We use a synthetic movement ecology framework to understand how wild, long-lived vertebrates integrate physiological and behavioral strategies in unpredictable environments -- from regulation of heart beats, to social foraging and migration. 4 main questions span immune responses to continental migration decisions of groups: 1) What physiological and behavioral trade-offs do individuals make in fluctuating environments? 2) How do energy landscapes affect behavioral decisions, and what are the costs? 3) How does the physiology and immune state of an individual influence their social group? 4) How do animals integrate social information with their own experience in unpredictable environments?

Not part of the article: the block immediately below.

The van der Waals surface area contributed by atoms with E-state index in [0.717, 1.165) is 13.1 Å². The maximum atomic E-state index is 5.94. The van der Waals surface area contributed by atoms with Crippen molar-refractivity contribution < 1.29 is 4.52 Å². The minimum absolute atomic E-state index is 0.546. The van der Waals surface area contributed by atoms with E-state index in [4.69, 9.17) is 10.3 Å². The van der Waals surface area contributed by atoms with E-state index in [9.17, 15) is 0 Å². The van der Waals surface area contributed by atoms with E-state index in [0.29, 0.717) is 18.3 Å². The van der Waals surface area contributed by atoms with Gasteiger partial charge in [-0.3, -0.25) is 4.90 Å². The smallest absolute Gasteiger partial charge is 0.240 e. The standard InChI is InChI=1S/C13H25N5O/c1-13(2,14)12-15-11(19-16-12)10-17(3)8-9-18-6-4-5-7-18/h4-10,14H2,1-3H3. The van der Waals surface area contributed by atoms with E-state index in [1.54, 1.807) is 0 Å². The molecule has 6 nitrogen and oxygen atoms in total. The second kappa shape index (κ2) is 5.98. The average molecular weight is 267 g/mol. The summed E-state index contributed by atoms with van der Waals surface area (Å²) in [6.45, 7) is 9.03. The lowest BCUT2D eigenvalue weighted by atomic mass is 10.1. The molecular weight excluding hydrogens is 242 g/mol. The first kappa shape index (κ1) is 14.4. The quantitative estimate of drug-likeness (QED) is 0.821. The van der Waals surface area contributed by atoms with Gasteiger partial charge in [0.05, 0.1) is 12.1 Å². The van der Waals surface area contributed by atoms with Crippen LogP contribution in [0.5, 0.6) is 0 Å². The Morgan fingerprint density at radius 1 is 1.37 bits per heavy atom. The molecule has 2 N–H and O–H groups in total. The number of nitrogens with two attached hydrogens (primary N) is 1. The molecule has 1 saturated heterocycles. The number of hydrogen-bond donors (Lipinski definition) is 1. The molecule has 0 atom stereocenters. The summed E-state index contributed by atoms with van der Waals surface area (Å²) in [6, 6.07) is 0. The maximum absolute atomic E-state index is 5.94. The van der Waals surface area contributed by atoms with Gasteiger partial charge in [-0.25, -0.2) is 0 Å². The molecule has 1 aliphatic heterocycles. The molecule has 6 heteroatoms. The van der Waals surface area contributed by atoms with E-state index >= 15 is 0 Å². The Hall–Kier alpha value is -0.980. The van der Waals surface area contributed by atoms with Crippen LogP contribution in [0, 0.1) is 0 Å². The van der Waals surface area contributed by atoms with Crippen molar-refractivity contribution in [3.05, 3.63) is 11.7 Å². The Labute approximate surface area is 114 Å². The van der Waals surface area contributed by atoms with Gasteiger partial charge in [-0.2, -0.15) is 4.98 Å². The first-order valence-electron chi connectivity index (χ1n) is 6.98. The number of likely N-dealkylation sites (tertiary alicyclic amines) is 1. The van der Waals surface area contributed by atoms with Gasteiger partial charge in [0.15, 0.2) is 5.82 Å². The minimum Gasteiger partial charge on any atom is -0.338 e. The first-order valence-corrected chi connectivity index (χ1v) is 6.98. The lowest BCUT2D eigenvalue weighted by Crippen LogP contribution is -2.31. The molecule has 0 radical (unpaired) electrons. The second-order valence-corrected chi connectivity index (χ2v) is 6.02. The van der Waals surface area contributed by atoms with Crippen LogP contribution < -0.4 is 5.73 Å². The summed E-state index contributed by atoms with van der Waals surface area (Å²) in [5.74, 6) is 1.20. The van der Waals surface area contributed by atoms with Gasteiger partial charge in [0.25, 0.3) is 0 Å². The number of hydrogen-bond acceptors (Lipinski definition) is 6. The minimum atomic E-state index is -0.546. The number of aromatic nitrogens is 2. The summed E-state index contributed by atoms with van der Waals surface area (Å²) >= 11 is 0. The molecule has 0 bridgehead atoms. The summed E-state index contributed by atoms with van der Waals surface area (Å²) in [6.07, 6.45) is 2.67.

The lab is led by Dr. Teague O'Mara. He likes to call himself an integrative biologist. He focuses on animal movement that is powered by natural history to understand how animals are capable of incredible lifestyles and the tradeoffs that they make. Teague started off as a primatologist, but has gradually moved into using bats as study organisms. This taxonomic promiscuity has eventually led to studies on birds and shrews, reinforcing the idea that he just can't make up his mind and that there are too many fun things to work on to stick to a single discipline.
Photo: Teague examining a common noctule (Nyctalus noctula) as part of a long, collaborative study with Dina Dechmann at the Max Planck Institute of Animal Behavior. Photo courtesy Kamran Safi.